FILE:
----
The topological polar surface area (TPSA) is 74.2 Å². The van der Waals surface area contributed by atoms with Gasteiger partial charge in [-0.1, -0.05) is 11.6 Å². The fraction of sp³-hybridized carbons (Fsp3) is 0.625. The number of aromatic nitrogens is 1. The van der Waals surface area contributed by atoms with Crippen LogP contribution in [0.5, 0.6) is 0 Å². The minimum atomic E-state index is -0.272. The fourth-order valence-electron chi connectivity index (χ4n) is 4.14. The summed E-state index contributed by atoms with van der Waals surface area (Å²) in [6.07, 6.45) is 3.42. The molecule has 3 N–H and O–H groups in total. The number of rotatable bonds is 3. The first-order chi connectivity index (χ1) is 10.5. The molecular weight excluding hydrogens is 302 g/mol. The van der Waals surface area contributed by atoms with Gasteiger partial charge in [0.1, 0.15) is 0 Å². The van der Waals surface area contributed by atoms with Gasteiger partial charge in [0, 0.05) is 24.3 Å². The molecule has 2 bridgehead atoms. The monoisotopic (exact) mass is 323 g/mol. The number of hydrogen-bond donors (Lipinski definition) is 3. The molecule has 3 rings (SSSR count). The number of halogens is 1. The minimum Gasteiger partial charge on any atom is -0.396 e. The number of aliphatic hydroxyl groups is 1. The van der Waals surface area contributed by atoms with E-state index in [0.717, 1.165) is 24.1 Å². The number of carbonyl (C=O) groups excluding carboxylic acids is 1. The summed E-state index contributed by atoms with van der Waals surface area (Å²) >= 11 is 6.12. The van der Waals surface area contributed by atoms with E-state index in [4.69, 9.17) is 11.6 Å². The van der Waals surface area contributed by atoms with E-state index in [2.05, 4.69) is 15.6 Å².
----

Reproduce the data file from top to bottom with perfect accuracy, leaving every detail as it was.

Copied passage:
The topological polar surface area (TPSA) is 74.2 Å². The van der Waals surface area contributed by atoms with Gasteiger partial charge in [-0.1, -0.05) is 11.6 Å². The fraction of sp³-hybridized carbons (Fsp3) is 0.625. The number of aromatic nitrogens is 1. The van der Waals surface area contributed by atoms with Crippen LogP contribution in [0.5, 0.6) is 0 Å². The minimum atomic E-state index is -0.272. The fourth-order valence-electron chi connectivity index (χ4n) is 4.14. The summed E-state index contributed by atoms with van der Waals surface area (Å²) in [6.07, 6.45) is 3.42. The molecule has 3 N–H and O–H groups in total. The number of rotatable bonds is 3. The first-order chi connectivity index (χ1) is 10.5. The molecular weight excluding hydrogens is 302 g/mol. The van der Waals surface area contributed by atoms with Gasteiger partial charge in [0.1, 0.15) is 0 Å². The van der Waals surface area contributed by atoms with Gasteiger partial charge in [0, 0.05) is 24.3 Å². The molecule has 2 bridgehead atoms. The monoisotopic (exact) mass is 323 g/mol. The number of hydrogen-bond donors (Lipinski definition) is 3. The molecule has 3 rings (SSSR count). The number of halogens is 1. The minimum Gasteiger partial charge on any atom is -0.396 e. The number of aliphatic hydroxyl groups is 1. The van der Waals surface area contributed by atoms with E-state index in [0.717, 1.165) is 24.1 Å². The number of carbonyl (C=O) groups excluding carboxylic acids is 1. The summed E-state index contributed by atoms with van der Waals surface area (Å²) >= 11 is 6.12. The van der Waals surface area contributed by atoms with E-state index in [4.69, 9.17) is 11.6 Å². The van der Waals surface area contributed by atoms with E-state index in [2.05, 4.69) is 15.6 Å².